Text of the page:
As Cameron Bolin was leaving Greenville-Pickens Speedway on the final race of the 2019 season, he turned to this dad and said it would be "dang cool" if he could finish 2020 as track champion.
Three wins and 15 top-five finishes later, Bolin’s premonition came true, and he was able to put his name on the wall of champions at the South Carolina track where he’s been racing for three years.
At 15 years old on championship night, Bolin is the youngest late model track champion in the history of Greenville-Pickens, a NASCAR Advance Auto Parts Weekly Series sanctioned half-mile paved track in Easley, South Carolina.
"It’s really surreal," Bolin said. "I’d never thought about it that way until someone did mention that I was the youngest name on the wall at Greenville at 15. That’s cool within itself. Your name is there for good with the Wall of Fame."
Bolin was able to share his track championship with the people who helped him get his start in racing. Most nights in the race shop there are three generations of Bolins working on the car – Cameron, his dad, Brad, and his grandfather, Roddey.
Roddey Bolin raced dirt late models all around North and South Carolina for nearly 30 years. When Cameron started getting into the sport, Roddey backed off his own driving to be the youngest Bolin’s crew chief.
Brad Bolin never drove himself, but he was also a crew member on Roddey’s team.
The three started working as a trio when Cameron was five years old. He moved up to racing bandoleros at tracks near his home in York, South Carolina, eventually branching out to races across the country.
Cameron won a national championship in bandoleros in 2017 when he was 12 years old.
The next year they gave late models a try at Greenville. While the first race went without a hitch – he finished second – the second race he was caught up in a crash and totaled the car.
"Here we are in May of 2018 and we had to take a step away running on the limited budget that we do. We had to save the money up to buy a new car," Cameron said.
The team was only able to race one more time that year at the end of September.
The next year was Cameron’s first full season, and he learned a lot that he took into 2020. The start of his championship run wasn’t smooth sailing, though.
"We got off to a slow start. Our first night out we qualified decent but just didn’t really have the speed we needed to have in the races and stuff like that," he said. "We couldn’t put a whole night together. We finally hit on something about the fifth race and we really started putting some solid runs together."
Cameron’s first win came in August when he finished a race third, but was given the victory after the top two finishers were both disqualified.
A week later he got his first on-track win.
"We took a lot of notes. Taking what we did learn in 2019 and building on it and what we learned at the start of 2020 through struggles and through challenges," Cameron said. "I think we took every week as another page and once we got to about August when we won our first race we had it down to a T, so that was really big."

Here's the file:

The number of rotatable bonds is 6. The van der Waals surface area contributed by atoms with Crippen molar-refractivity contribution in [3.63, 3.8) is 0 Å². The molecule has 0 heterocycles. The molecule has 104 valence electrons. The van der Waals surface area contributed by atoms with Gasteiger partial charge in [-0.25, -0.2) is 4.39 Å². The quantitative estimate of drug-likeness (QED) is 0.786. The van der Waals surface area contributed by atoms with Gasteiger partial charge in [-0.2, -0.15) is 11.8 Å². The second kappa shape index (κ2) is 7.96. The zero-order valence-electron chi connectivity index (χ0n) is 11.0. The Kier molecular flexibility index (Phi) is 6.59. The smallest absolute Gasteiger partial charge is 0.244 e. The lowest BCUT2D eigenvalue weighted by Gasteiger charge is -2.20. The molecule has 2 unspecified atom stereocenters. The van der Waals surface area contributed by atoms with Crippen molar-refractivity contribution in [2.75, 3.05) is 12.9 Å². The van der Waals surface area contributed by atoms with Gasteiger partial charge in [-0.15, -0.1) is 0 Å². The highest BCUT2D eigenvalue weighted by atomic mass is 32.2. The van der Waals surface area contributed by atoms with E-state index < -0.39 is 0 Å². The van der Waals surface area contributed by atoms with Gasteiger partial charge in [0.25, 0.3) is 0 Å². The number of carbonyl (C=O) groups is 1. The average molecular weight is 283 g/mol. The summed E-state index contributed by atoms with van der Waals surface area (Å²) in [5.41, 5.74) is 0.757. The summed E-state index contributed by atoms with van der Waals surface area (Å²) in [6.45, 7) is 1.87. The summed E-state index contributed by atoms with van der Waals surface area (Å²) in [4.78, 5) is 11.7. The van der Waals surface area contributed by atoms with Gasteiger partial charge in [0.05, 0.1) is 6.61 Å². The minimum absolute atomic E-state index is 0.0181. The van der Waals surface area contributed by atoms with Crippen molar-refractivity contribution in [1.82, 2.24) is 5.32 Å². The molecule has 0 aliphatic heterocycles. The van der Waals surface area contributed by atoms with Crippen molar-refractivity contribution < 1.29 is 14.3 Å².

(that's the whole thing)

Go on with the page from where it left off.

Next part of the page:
Through the struggles and triumphs, the Bolins stuck together and kept the team a family. Cameron’s two best friends come to help every weekend, and he has uncles and cousins who also pitch in.
Roddey’s cousin, Scott, who helped the eldest Bolin start the race team in 1978, started helping again in 2019, and served as crew chief for Cameron while Roddey was spotter for one race in 2020.
"That was cool getting to see them rekindle their old times through my racing," Cameron said.
Cameron said he loves that his team is a family, and he has his grandfather to go to for help.
"I bank on my pawpaw a lot just for advice and just through all his years of what he’s seen and stuff like that," he said. "It’s really cool that we can talk about how I need to be better in some ways and how I can slow down in others. But it’s really special because he is my role model and here we are ultimately living out the same dream in a way."
It’s possible Cameron will try to repeat his track title at Greenville this upcoming season, but the Bolins also plan to travel around to try to make a run at the South Carolina championship. He finished second in the NASCAR Advance Auto Parts Weekly Series South Carolina title race in 2020 by 42 points. He’s also always wanted to race at Hickory Motor Speedway in North Carolina, so the hope is to run a few races there, as well.
Cameron may be just 16 years old, but he already knows racing is what he wants to do for a long time.
"I’m ate up with it, honestly. It’s an addiction," he said.
"There’s a picture of me and my grandpa in Victory Lane and I’m six months old. Racing is all I know. I can’t get through a conversation without relating it to racing. It’s all I want to do."